Wednesday, December 31, 2008

More Dutch Oven Sourdough Bread

My sister is the greatest. Every year, when we get together for Christmas, she gets each of us a gift that's well-thought out. I'm always amazed.

This year, she got me two presents that were really great. One was a book, called “The Bread Baker's Apprentice: Mastering the Art of Extraordinary Bread”. Another was a tiny little bit of sourdough start. I was really excited. I've started reading the book, but I haven't gotten too deep into it, but I wanted to use this start before I went and killed it or something. I used a basic bread recipe from "The Baking Book" by LLoyd Mexon, but tweaked it a little bit. I'd read that milk can make bread a bit fluffier, and that the lactobacillus in yogurt enhances the flavor of sourdough bread, too, so I thought I'd try that as well. Anyway, here goes...

Dutch Oven Sourdough Bread with Milk, Honey and Yogurt

12” Dutch OvenEnough coals to do 400°

Step one: Waking the start
  • ½ cup warm (not hot) water
  • ½ cup flour
  • A small pinch of sourdough start from a previous batch
Step two: The Sponge

  • 1 cup sourdough start
  • 1 cup warm water
  • 1-2 cups flour
  • 1 tablet of vitamin C

Step three: The Dough

  • 2 Tbsp Honey
  • 1 Cup milk
  • 1 Cup yogurt
  • 1 Tbsp salt
  • 3 Tbsp olive oil
  • A lot more flour

So, since I only had a little pinch of sourdough start from my sister, my first step was to make some more. Since it had been in the fridge, I didn't want to blast it with hot water, so, I just mixed the water and flour together and the stirred and blended in the pinch of start. Actually, I didn't want to use it all, because if it didn't work, I didn't want to lose the start. So, I guess I only used a half a pinch. Sue me.

This was late the night before. I set that aside in a bowl to grow. When I woke up in the morning, it was a frothy and bubbly goo.

Then, I made the sponge. That was basically just adding more water and flour. Pretty simple. I did have some extra start, which I set aside in a baggie in the fridge next to the original pinch (now a half pinch) of start that my sister gave me. I took a small tablet of vitamin C and ground it up under a spoon. That got mixed in. I've read (and seen) that a bit of vitamin C can accelerate yeast growth. Where wild yeast always takes longer to ferment, I occasionally like to encourage it.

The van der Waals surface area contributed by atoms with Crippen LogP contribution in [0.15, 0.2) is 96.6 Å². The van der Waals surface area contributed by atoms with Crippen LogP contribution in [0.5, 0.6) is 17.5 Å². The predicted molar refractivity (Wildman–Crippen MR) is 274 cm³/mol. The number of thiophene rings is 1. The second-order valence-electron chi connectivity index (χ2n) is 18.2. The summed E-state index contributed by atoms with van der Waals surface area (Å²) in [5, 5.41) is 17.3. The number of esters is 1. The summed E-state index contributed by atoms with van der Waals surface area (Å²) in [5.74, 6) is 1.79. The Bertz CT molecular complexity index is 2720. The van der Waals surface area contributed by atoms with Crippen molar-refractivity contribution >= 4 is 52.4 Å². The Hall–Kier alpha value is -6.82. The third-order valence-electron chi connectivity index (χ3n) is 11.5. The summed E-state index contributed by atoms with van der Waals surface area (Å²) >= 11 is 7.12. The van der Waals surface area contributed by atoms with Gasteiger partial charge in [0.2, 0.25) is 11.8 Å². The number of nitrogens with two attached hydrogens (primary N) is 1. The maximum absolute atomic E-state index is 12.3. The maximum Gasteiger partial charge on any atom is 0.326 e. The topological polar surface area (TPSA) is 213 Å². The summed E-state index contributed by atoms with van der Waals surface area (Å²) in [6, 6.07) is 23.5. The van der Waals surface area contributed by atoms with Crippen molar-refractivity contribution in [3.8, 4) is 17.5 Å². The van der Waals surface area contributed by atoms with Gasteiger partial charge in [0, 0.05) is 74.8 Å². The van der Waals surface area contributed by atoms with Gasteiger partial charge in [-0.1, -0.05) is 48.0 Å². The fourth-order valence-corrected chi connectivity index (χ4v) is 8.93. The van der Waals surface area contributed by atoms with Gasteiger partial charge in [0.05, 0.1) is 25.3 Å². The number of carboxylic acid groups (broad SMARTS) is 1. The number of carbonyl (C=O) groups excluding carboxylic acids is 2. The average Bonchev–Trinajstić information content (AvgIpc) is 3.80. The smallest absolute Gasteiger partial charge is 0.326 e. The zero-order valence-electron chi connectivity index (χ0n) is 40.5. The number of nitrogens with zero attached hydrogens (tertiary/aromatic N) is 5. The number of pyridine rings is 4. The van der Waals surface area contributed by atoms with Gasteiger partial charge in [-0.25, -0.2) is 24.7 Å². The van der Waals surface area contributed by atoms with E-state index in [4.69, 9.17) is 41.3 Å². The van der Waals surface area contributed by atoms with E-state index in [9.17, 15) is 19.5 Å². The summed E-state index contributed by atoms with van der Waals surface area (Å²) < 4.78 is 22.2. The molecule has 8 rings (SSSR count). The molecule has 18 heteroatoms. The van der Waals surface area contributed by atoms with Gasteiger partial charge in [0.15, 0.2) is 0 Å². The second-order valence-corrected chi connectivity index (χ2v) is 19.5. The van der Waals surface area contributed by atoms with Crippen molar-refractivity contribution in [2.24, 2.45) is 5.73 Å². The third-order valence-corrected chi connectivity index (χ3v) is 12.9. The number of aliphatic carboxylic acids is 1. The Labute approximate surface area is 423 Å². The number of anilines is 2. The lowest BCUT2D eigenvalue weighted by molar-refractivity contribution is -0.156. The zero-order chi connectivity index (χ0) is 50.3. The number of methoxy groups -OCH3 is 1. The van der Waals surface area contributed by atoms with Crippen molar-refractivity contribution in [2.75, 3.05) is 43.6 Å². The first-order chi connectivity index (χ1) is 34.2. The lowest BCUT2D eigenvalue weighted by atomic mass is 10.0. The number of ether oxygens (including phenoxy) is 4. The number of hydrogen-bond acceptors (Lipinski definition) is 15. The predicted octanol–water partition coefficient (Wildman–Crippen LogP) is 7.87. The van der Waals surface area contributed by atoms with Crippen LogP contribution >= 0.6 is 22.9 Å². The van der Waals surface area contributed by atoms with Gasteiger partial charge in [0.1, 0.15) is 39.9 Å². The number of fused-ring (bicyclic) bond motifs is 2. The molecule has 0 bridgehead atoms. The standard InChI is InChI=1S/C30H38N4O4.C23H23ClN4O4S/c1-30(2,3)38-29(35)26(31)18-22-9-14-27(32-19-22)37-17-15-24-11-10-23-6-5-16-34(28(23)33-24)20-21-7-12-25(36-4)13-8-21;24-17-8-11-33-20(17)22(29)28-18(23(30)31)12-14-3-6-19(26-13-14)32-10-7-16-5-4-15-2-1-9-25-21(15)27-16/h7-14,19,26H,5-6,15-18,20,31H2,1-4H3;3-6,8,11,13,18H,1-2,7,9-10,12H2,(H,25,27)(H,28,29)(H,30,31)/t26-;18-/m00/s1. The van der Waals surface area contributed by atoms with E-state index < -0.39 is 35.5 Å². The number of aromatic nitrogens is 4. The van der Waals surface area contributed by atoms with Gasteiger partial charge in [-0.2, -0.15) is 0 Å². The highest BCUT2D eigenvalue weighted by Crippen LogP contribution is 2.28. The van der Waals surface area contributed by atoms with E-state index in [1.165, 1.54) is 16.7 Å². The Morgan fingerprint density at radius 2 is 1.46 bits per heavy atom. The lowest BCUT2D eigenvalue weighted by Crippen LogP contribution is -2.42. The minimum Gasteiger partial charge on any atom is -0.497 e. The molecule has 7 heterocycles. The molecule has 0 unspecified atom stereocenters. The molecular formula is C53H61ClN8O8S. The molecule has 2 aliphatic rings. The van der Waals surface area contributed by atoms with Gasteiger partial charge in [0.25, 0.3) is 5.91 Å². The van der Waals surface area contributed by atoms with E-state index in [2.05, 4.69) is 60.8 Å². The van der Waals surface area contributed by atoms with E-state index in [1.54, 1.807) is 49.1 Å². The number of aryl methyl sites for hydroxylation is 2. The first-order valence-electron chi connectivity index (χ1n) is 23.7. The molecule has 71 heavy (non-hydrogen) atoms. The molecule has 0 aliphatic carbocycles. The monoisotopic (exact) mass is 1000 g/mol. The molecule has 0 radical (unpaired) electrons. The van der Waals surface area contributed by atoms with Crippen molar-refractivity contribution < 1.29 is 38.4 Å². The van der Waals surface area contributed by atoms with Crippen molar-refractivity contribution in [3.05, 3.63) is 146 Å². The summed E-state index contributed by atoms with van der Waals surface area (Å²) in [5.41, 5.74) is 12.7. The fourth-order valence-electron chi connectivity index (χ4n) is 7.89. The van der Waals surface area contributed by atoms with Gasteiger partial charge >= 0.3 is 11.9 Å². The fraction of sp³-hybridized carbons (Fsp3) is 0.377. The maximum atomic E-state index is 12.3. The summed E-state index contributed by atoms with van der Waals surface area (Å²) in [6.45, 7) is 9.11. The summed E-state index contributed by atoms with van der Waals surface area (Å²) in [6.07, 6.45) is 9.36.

So, with this now set aside, I pulled out the milk and the yogurt from the next set of ingredients, mixed them and set them aside to get to room temperature.

A few hours later (about 4, actually), the sponge looked like it had doubled in bulk. So, it was time to mix the dough. I started by adding a cup off flour and all the other ingredients there in step three. I stirred that all up in the bowl, and it made a pretty loose and runny dough. I put a lot of flour (about a half cup or so) onto my kitchen counter top and dumped the dough out onto it. Then, I started kneading and flouring, kneading and flouring, over and over, until the dough stopped being so sticky and started feeling like a smooth dough. Then I kneaded a bit more beyond that.

Then I shaped it into a ball, sprayed it with oil and put it aside in a bowl. It took about another 4-5 hours to raise to double the bulk.

At that point, I punched it down, and reshaped it into a ball again. I was surprised that it was still bigger than I expected. I set it in the dutch oven, and made three smooth slices in the top. I set that aside to proof. The book said to only let it proof for 20 minutes. I was a bit skeptical. In the end, it took almost forty minutes to get the coals hot enough.

I set it out on the coals. It was a quite a lot of them, to get to 400 in the cold December air. Between the cold and heating up the dutch oven, it took a little over an hour to cook. I used a quick read thermometer to check the internal temperature, which should be up to 190 or so.
When it was all done, I sliced it up and served it to our visitors. Even the lady that swore she didn't like sourdough bread recipes loved it. Of course, it didn't really have a harsh sourness. It was there, but not as edgy. It wasn't a “San Francisco” kinda sour.

Still a delicious sourdough bread, though.

Sunday, December 21, 2008

My Dutch Oven Christmas Party

Today was a big dutch oven day, in many ways. I was up cooking from 8:00 in the morning, until 4:00 in the afternoon, then cleaning and conditioning afterward.

Jodi's annual family Christmas party was today, and many of them asked her if I would do that citrus turkey that I'd done for Thanksgiving. I was cool to do it. Then her stepdad said he would buy the turkey and got a 22 pounder. That's OK, but it was too big for my 14" dutch oven. I wasn't sure how I was going to do it. I'd looked into buying one of those Maca big deep oval ovens. They look so cool. Since they're oval, they're perfect for turkeys.

Like I said before, we can't afford it, at least not this year.